UPDATED: Friday, April 13, 2012 - 8:53am
NEW YORK (Reuters) – U.S. employers expect to hire more new workers in 2010 than they did in 2009, a sign the U.S. recession may be easing its grip, research showed on Tuesday.
One-fifth of employers plan to add full-time, permanent employees next year, up from 14 percent in 2009, according to CareerBuilder.com, an online jobs site that surveyed more than 2,700 hiring managers and human resource professionals.
Just 9 percent said they plan to cut head count in 2010, down from 16 percent in 2009, according to the nationwide survey.
"There's definitely an uptick. The number of employers who say they're going to add full-time workers is up from last year, and that is very good news," said Michael Erwin, senior career advisor at CareerBuilder.
Yet 61 percent of employers said they do not plan to change staffing levels, showing a degree of caution, he said.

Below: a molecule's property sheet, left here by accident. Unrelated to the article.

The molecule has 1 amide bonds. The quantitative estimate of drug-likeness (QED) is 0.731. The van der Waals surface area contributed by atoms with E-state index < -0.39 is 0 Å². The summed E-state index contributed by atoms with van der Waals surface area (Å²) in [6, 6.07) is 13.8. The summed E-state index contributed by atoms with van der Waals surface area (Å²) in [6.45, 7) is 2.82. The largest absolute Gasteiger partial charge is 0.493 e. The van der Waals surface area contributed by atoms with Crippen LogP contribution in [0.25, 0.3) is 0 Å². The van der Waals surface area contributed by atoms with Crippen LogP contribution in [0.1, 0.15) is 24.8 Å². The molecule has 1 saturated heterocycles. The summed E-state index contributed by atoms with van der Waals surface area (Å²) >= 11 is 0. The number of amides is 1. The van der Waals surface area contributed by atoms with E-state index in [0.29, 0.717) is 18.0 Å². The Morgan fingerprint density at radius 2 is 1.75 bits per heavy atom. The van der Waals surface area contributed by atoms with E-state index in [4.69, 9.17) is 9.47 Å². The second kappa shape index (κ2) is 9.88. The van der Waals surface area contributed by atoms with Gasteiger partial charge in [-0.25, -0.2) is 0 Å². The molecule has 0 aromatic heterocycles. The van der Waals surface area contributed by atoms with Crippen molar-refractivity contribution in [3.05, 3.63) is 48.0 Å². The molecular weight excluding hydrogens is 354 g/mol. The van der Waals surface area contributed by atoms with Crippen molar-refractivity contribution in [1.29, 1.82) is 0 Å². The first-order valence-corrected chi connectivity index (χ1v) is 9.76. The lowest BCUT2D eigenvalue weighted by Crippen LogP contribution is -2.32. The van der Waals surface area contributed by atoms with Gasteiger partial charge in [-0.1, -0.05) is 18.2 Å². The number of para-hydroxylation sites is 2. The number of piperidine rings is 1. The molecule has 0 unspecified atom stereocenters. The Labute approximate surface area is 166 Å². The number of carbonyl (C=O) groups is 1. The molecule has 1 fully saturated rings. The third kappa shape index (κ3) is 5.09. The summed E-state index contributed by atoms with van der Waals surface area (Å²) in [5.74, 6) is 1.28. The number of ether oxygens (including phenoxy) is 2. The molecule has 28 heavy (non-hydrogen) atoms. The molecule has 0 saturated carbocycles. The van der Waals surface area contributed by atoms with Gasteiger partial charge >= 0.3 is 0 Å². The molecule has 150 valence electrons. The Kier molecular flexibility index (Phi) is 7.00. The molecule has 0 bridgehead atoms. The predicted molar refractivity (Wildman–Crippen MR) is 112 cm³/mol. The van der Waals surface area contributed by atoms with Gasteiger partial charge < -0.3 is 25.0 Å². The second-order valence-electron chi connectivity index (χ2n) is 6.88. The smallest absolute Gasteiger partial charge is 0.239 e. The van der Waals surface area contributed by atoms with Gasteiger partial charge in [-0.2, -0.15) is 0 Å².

"Employers are waiting to see what the economy does and what the new year brings," he said.
One-third of employers plan to add technology jobs, while 28 percent said they would add customer service jobs and 23 percent said they planned to increase their sales force.
"The employers we're talking to are really shifting from cost containment," Erwin said. "Now it's really about growth so I think you're going to see customer service jobs added, sales jobs added.
"Those are really what can grow the business and make the money come back and get the customers back," he said.
Salaries and benefits are likely to stay tight, the research found.
Fifty-seven percent of employers expect to see higher salaries for existing employees in 2010, down from 65 percent in 2009. Also, 29 percent plan to increase salaries in offers to new employees, down from 33 percent in 2009.
As to bonuses, medical coverage and matching 401k contributions, the survey found 37 percent of employers plan to cut benefits in 2010, up from 32 percent who trimmed in 2009.
Many employers — 37 percent — said they plan to take advantage of the large labor pool and replace low-performing employees in 2010.
The survey was conducted online for CareerBuilder.com by Harris Interactive from November 5 to November 23. The overall results had a margin of error of plus or minus 1.88 percentage points.
CareerBuilder is owned by Gannett Co Inc, Tribune Co, McClatchy Co and Microsoft Corp.